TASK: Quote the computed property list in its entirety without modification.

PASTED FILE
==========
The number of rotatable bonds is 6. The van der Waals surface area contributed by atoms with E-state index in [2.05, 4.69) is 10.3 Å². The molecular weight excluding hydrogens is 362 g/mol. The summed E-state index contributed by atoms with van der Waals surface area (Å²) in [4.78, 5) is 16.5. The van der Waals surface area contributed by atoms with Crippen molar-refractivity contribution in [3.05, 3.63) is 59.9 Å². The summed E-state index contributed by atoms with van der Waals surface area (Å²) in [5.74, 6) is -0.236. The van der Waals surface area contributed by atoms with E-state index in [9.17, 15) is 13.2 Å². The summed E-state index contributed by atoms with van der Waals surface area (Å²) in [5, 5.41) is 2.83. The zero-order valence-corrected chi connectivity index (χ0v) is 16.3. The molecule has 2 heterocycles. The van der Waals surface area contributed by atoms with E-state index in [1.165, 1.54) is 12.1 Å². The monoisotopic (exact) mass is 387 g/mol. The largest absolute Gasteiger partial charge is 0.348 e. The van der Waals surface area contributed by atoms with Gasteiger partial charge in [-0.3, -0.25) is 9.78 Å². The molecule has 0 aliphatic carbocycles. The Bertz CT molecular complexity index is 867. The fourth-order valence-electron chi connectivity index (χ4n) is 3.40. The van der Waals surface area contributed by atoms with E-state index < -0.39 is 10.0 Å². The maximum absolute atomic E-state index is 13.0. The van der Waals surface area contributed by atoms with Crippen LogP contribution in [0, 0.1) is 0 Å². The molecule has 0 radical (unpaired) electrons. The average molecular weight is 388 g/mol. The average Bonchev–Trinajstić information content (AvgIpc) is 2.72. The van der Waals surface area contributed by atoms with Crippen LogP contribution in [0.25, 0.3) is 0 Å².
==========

The number of rotatable bonds is 6. The van der Waals surface area contributed by atoms with E-state index in [2.05, 4.69) is 10.3 Å². The molecular weight excluding hydrogens is 362 g/mol. The summed E-state index contributed by atoms with van der Waals surface area (Å²) in [4.78, 5) is 16.5. The van der Waals surface area contributed by atoms with Crippen molar-refractivity contribution in [3.05, 3.63) is 59.9 Å². The summed E-state index contributed by atoms with van der Waals surface area (Å²) in [5.74, 6) is -0.236. The van der Waals surface area contributed by atoms with E-state index in [9.17, 15) is 13.2 Å². The summed E-state index contributed by atoms with van der Waals surface area (Å²) in [5, 5.41) is 2.83. The zero-order valence-corrected chi connectivity index (χ0v) is 16.3. The molecule has 2 heterocycles. The van der Waals surface area contributed by atoms with E-state index in [1.165, 1.54) is 12.1 Å². The monoisotopic (exact) mass is 387 g/mol. The largest absolute Gasteiger partial charge is 0.348 e. The van der Waals surface area contributed by atoms with Gasteiger partial charge in [-0.3, -0.25) is 9.78 Å². The molecule has 0 aliphatic carbocycles. The Bertz CT molecular complexity index is 867. The fourth-order valence-electron chi connectivity index (χ4n) is 3.40. The van der Waals surface area contributed by atoms with E-state index < -0.39 is 10.0 Å². The maximum absolute atomic E-state index is 13.0. The van der Waals surface area contributed by atoms with Crippen LogP contribution in [0, 0.1) is 0 Å². The molecule has 0 radical (unpaired) electrons. The average molecular weight is 388 g/mol. The average Bonchev–Trinajstić information content (AvgIpc) is 2.72. The van der Waals surface area contributed by atoms with Crippen LogP contribution in [0.25, 0.3) is 0 Å².